Background: To determine the efficacy and safety of intravitreal Avastin (bevacizumab) in the treatment of choroidal neovascularisation (CNV) secondary to pathological myopia (PM).
Methods: This paper reports on a consecutive prospective study of patients with CNV secondary to PM who were treated with intravitreal bevacizumab (1.25 mg/0.05 ml). Patients underwent complete ophthalmic evaluation, which included best-corrected visual acuity testing measured with Early Treatment Diabetic Retinopathy Study charts, optical coherence tomography (OCT), and fluorescein angiography.
Results: There were 17 eyes of 17 patients, and the mean age was 55.4 (SD 10.0) years. At the 6-month follow-up, the mean visual acuity improved by 8.4 letters (p = 0.04). Forty-one per cent of patients increased at least one line, and 17% increased more than six lines. There were no cases of moderate vision loss (⩾3 lines) or severe vision loss (⩾6 lines). The mean OCT foveal thickness decreased by 79.6 μm (p = 0.002). Favourable outcomes were obtained in all subgroups. Patients received an average of one injection. As a complication, there was a tear of the retinal pigment epithelium. No other ocular or systemic side effects were observed.
Conclusion: In our study, intravitreal bevacizumab appeared to be safe and efficacious in eyes with CNV secondary to PM.
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Nearly 10% of eyes with pathological myopia (PM) develop choroidal neovascularisation (CNV).1 This is a devastating complication that leads to immediate and potentially irreversible vision loss.
Photodynamic therapy (PDT) with verteporfin (Visudyne, Novartis Ophthalmics, Basel, Switzerland) is currently the only approved treatment for subfoveal CNV in myopic eyes. The Verteporfin in Photodynamic (VIP) therapy study showed a significant benefit in eyes treated with verteporfin compared with placebo group for the primary efficacy endpoint, the proportion of eyes with fewer than eight letters of visual acuity loss, at the 12-month follow-up (72% vs 44%; p<0.01).2 However, this significance was not reached in the second year (36% vs 51%; p = 0.11).3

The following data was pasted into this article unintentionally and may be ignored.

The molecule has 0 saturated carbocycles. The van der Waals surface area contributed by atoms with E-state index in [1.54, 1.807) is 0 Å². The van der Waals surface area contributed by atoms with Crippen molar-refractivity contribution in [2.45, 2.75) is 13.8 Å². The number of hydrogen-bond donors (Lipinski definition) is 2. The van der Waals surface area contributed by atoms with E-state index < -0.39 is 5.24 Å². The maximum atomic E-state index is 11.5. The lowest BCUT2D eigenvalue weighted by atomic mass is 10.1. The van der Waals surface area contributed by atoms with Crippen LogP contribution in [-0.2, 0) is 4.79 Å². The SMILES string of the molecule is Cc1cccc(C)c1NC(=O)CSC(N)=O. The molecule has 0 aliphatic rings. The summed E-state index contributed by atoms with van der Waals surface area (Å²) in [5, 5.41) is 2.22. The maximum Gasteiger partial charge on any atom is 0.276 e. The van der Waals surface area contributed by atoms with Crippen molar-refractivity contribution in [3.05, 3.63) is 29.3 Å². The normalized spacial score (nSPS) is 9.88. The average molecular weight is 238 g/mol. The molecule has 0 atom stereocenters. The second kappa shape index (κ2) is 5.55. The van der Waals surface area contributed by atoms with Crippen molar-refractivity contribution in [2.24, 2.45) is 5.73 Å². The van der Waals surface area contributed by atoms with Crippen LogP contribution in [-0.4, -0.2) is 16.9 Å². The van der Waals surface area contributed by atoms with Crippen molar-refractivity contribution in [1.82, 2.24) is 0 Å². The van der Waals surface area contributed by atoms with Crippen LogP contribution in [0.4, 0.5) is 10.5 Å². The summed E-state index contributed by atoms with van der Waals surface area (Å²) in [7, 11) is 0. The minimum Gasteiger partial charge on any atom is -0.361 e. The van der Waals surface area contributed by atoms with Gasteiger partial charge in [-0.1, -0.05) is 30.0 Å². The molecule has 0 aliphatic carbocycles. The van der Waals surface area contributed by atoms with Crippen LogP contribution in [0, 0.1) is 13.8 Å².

In 2005, Nguyen et al4 published a paper reporting good results in two myopic patients with subfoveal CNV treated with intravenous bevacizumab (Avastin, Genentech, San Francisco, CA) as a rescue therapy. There were anatomical improvements in three eyes and visual acuity improvements in two of the three eyes.
Here, we present the results of a 6-month prospective study that includes eyes with CNV secondary to PM treated with intravitreal injections of bevacizumab.
We conducted this study at Bellvitge University Hospital, a referral centre for macular diseases in Spain. The institutional review board of our hospital approved this study. As intravitreal use of bevacizumab is not approved in Spain, we obtained a compassionate-use indication from the Ministerio de Sanidad y Consumo (Ministry of Health and Consumer Affairs) before initiating the study. All participating patients signed an informed consent form. Each patient underwent distance best-corrected visual acuity (BCVA) measurements using an Early Treatment Diabetic Retinopathy Study (ETDRS) chart administered at a distance of 2 m by a certified examiner. An ophthalmic examination was performed, including slit-lamp biomicroscopy, intraocular pressure measurement, colour fundus photography, red-free fundus photography, digital fluorescein angiography (FA) (Imagenet, Topcon Corporation, Tokyo) and optical coherence tomography (OCT) scanning (Stratus OCT 3, Zeiss Jena GmbH, Jena, Germany).